I finished David McCullough’s Mornings on Horseback last night. This is the ur-text for anyone who works or volunteers at the Theodore Roosevelt Birthplace. As McCullough points out in the introduction, Mornings is not so much a biography as an exploration of how this man born just prior to the CIvil War became the man he did. The book ends in the mid-1880s with Theodore’s life less than half lived. It hardly seemed that way however, given how much he managed to pack in before his 30th birthday. The White House is still fifteen years in the distance.
This is the prep work leading up to my own Interpretive programs, which I am looking forward to doing once I have the narrative down firmly. What I am finding I love about the Roosevelt story is the number of ways it can be told. Walk around the Flatiron District in the East Twenties and you are stepping back into an Edith Wharton novel. Tell the story of how his mother Mittie, raised in Georgia, was an unreconstructed Southerner and you have the Cvil War. Assemblyman Roosevelt? That’s him taking on Tammany Hall. And oh yes, it is a human story too. His wife and mother did die on the same day in the same house–two days after his daughter was born. That does not even get you to San Juan Hill, the Albany governors mansion, the White House or the decade of his life that came afterward. It is hard to believe he died at sixty. I can’t tell you how much I am enjoying this.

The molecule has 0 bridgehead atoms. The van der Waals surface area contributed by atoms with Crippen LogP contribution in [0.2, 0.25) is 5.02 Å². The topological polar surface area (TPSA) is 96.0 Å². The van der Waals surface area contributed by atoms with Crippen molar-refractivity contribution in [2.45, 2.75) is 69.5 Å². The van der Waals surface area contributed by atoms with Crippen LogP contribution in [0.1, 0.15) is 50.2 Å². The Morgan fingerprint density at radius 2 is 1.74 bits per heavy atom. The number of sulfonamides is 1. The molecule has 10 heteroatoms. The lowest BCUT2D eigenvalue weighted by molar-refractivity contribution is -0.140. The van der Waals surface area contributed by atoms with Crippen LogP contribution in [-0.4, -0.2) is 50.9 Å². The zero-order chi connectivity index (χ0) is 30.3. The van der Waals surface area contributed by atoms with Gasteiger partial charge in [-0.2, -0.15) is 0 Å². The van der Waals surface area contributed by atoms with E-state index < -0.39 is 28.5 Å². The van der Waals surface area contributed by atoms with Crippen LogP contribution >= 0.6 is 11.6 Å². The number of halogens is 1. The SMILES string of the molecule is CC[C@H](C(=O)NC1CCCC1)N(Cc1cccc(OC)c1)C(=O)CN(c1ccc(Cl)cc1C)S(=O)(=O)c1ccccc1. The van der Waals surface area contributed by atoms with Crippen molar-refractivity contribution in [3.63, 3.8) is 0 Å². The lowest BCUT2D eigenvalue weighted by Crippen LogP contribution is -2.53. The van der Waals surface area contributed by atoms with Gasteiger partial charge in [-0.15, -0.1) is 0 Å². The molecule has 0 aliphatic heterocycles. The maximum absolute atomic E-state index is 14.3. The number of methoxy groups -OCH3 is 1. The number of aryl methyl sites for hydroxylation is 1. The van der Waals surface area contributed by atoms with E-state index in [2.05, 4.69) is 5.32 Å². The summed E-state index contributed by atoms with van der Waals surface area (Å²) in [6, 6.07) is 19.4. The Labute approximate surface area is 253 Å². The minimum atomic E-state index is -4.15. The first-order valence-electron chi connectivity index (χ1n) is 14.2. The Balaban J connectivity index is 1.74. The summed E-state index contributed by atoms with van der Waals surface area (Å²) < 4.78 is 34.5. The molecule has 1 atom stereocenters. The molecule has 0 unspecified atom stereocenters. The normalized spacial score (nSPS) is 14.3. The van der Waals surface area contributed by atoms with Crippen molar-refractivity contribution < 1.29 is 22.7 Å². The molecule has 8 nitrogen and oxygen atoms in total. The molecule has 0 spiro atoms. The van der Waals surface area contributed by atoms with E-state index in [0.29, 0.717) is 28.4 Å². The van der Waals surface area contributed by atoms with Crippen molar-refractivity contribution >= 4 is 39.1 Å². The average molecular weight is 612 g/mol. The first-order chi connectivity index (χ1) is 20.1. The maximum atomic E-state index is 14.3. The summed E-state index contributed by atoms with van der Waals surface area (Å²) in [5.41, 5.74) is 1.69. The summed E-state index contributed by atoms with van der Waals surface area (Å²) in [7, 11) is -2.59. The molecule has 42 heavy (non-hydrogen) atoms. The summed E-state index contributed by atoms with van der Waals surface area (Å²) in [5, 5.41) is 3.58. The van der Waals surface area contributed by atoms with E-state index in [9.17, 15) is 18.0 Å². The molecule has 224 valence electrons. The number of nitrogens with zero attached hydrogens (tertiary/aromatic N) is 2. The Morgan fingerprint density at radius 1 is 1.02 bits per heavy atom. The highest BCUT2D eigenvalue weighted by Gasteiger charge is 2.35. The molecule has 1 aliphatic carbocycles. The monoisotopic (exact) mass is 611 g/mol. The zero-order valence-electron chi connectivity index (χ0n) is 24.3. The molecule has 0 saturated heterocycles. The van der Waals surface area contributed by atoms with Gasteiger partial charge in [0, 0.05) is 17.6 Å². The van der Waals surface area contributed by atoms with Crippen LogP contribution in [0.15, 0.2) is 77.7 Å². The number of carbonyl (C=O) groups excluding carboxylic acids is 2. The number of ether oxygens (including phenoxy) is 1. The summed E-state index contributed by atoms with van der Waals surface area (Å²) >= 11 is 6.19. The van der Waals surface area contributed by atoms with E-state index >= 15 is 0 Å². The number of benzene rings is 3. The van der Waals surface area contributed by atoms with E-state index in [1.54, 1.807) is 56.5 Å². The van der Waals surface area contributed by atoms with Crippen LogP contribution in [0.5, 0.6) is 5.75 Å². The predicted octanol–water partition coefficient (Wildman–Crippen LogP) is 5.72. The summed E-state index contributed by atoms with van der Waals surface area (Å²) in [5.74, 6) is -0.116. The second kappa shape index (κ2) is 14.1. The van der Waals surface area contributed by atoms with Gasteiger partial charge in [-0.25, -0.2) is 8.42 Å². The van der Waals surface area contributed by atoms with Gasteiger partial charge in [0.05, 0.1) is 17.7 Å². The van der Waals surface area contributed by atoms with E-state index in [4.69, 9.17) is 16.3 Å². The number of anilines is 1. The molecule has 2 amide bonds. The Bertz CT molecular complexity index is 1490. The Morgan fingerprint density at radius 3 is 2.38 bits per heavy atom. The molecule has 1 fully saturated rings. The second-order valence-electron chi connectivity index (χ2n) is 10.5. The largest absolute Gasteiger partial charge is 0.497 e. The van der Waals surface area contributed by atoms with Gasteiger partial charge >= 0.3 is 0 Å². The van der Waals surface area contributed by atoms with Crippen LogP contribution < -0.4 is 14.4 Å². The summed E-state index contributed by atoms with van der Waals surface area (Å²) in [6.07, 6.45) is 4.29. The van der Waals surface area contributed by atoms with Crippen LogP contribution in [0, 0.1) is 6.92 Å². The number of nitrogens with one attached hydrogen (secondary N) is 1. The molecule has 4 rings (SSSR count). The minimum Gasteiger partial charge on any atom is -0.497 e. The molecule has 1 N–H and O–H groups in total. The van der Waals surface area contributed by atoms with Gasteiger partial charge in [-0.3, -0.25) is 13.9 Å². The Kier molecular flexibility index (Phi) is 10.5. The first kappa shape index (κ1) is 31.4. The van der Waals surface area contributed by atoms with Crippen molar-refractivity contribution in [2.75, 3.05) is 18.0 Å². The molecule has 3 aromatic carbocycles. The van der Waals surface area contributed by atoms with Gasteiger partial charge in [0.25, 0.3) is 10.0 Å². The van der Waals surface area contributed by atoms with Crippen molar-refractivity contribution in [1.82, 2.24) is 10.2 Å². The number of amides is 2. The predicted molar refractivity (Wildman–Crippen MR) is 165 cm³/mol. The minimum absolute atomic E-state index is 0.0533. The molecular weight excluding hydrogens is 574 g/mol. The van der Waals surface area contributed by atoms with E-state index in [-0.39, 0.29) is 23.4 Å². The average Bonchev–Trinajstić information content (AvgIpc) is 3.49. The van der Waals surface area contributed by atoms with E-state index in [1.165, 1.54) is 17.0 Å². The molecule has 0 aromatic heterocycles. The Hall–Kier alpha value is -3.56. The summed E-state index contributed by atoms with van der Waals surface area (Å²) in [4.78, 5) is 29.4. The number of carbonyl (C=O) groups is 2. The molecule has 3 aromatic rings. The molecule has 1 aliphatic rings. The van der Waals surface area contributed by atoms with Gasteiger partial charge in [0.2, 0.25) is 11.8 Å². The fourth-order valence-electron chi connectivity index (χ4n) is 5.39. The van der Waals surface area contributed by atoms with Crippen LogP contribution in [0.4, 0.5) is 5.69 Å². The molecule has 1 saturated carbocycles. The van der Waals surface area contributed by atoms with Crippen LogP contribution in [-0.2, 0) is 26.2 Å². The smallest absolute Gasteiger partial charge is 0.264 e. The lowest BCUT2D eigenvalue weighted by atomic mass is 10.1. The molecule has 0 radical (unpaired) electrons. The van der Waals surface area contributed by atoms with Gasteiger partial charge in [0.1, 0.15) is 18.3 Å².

Make the TRB part of your New York City experience. It’s the real deal.
(image by J. Conacher/NYPL)